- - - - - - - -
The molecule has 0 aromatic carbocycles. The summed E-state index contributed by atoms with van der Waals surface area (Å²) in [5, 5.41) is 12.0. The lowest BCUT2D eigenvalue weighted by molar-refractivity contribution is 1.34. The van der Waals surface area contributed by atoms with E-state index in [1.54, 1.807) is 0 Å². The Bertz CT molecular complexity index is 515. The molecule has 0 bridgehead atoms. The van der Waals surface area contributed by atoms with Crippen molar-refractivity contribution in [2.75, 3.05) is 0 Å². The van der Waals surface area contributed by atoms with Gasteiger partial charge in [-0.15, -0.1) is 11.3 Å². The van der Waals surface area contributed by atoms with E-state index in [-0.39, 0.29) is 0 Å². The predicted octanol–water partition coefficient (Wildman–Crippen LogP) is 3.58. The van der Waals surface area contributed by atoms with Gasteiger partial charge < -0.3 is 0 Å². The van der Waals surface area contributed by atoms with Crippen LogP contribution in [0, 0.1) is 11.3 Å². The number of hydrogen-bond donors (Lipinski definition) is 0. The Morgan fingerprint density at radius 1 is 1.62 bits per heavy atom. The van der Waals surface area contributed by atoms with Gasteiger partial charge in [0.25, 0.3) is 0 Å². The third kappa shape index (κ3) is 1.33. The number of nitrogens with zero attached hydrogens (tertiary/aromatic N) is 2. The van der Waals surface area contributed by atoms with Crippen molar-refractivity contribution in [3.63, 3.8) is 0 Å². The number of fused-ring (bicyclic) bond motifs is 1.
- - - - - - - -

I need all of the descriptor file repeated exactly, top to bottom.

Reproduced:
The molecule has 0 aromatic carbocycles. The summed E-state index contributed by atoms with van der Waals surface area (Å²) in [5, 5.41) is 12.0. The lowest BCUT2D eigenvalue weighted by molar-refractivity contribution is 1.34. The van der Waals surface area contributed by atoms with E-state index in [1.54, 1.807) is 0 Å². The Bertz CT molecular complexity index is 515. The molecule has 0 bridgehead atoms. The van der Waals surface area contributed by atoms with Crippen molar-refractivity contribution in [2.75, 3.05) is 0 Å². The van der Waals surface area contributed by atoms with Gasteiger partial charge in [-0.15, -0.1) is 11.3 Å². The van der Waals surface area contributed by atoms with E-state index in [-0.39, 0.29) is 0 Å². The predicted octanol–water partition coefficient (Wildman–Crippen LogP) is 3.58. The van der Waals surface area contributed by atoms with Gasteiger partial charge < -0.3 is 0 Å². The van der Waals surface area contributed by atoms with Crippen LogP contribution in [0, 0.1) is 11.3 Å². The number of hydrogen-bond donors (Lipinski definition) is 0. The Morgan fingerprint density at radius 1 is 1.62 bits per heavy atom. The van der Waals surface area contributed by atoms with Gasteiger partial charge in [0.25, 0.3) is 0 Å². The third kappa shape index (κ3) is 1.33. The number of nitrogens with zero attached hydrogens (tertiary/aromatic N) is 2. The van der Waals surface area contributed by atoms with Crippen molar-refractivity contribution in [3.63, 3.8) is 0 Å². The number of fused-ring (bicyclic) bond motifs is 1.